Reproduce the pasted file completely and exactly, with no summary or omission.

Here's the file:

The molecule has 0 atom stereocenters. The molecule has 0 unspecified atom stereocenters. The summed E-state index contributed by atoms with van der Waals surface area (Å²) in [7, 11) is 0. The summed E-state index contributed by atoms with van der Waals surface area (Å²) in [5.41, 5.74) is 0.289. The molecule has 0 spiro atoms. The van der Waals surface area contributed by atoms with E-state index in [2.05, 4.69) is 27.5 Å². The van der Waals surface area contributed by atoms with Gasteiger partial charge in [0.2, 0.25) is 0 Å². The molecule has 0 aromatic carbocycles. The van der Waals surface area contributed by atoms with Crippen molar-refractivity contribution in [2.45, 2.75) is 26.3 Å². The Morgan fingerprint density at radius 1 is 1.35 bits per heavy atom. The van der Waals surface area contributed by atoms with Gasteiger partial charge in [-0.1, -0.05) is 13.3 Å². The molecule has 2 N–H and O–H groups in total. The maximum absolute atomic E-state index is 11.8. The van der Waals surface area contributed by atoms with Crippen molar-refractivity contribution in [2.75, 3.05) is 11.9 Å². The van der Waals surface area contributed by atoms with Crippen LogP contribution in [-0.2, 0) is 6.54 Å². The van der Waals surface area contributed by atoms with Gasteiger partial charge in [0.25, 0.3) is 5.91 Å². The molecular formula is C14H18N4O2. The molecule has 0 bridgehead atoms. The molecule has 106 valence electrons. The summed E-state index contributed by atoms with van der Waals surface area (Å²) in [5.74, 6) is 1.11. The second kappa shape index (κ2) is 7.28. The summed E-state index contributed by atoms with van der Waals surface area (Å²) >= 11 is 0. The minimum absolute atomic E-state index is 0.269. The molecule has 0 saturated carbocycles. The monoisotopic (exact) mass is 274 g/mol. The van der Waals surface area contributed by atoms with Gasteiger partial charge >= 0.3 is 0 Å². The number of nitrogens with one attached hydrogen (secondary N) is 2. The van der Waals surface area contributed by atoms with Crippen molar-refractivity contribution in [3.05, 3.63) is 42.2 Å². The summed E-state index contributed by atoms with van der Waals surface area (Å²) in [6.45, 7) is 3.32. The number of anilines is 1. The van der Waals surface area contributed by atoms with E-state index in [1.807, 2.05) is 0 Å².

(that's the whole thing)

The molecule has 0 atom stereocenters. The molecule has 0 unspecified atom stereocenters. The summed E-state index contributed by atoms with van der Waals surface area (Å²) in [7, 11) is 0. The summed E-state index contributed by atoms with van der Waals surface area (Å²) in [5.41, 5.74) is 0.289. The molecule has 0 spiro atoms. The van der Waals surface area contributed by atoms with E-state index in [2.05, 4.69) is 27.5 Å². The van der Waals surface area contributed by atoms with Gasteiger partial charge in [0.2, 0.25) is 0 Å². The molecule has 0 aromatic carbocycles. The van der Waals surface area contributed by atoms with Crippen molar-refractivity contribution in [2.45, 2.75) is 26.3 Å². The Morgan fingerprint density at radius 1 is 1.35 bits per heavy atom. The van der Waals surface area contributed by atoms with Gasteiger partial charge in [-0.1, -0.05) is 13.3 Å². The molecule has 2 N–H and O–H groups in total. The maximum absolute atomic E-state index is 11.8. The van der Waals surface area contributed by atoms with Crippen molar-refractivity contribution in [2.75, 3.05) is 11.9 Å². The van der Waals surface area contributed by atoms with Crippen LogP contribution in [-0.2, 0) is 6.54 Å². The van der Waals surface area contributed by atoms with Gasteiger partial charge in [0.25, 0.3) is 5.91 Å². The molecular formula is C14H18N4O2. The molecule has 0 bridgehead atoms. The molecule has 106 valence electrons. The summed E-state index contributed by atoms with van der Waals surface area (Å²) in [5.74, 6) is 1.11. The second kappa shape index (κ2) is 7.28. The summed E-state index contributed by atoms with van der Waals surface area (Å²) >= 11 is 0. The minimum absolute atomic E-state index is 0.269. The molecule has 0 saturated carbocycles. The monoisotopic (exact) mass is 274 g/mol. The van der Waals surface area contributed by atoms with Gasteiger partial charge >= 0.3 is 0 Å². The number of nitrogens with one attached hydrogen (secondary N) is 2. The van der Waals surface area contributed by atoms with Crippen molar-refractivity contribution in [3.05, 3.63) is 42.2 Å². The summed E-state index contributed by atoms with van der Waals surface area (Å²) in [6.45, 7) is 3.32. The number of anilines is 1. The van der Waals surface area contributed by atoms with E-state index in [1.807, 2.05) is 0 Å².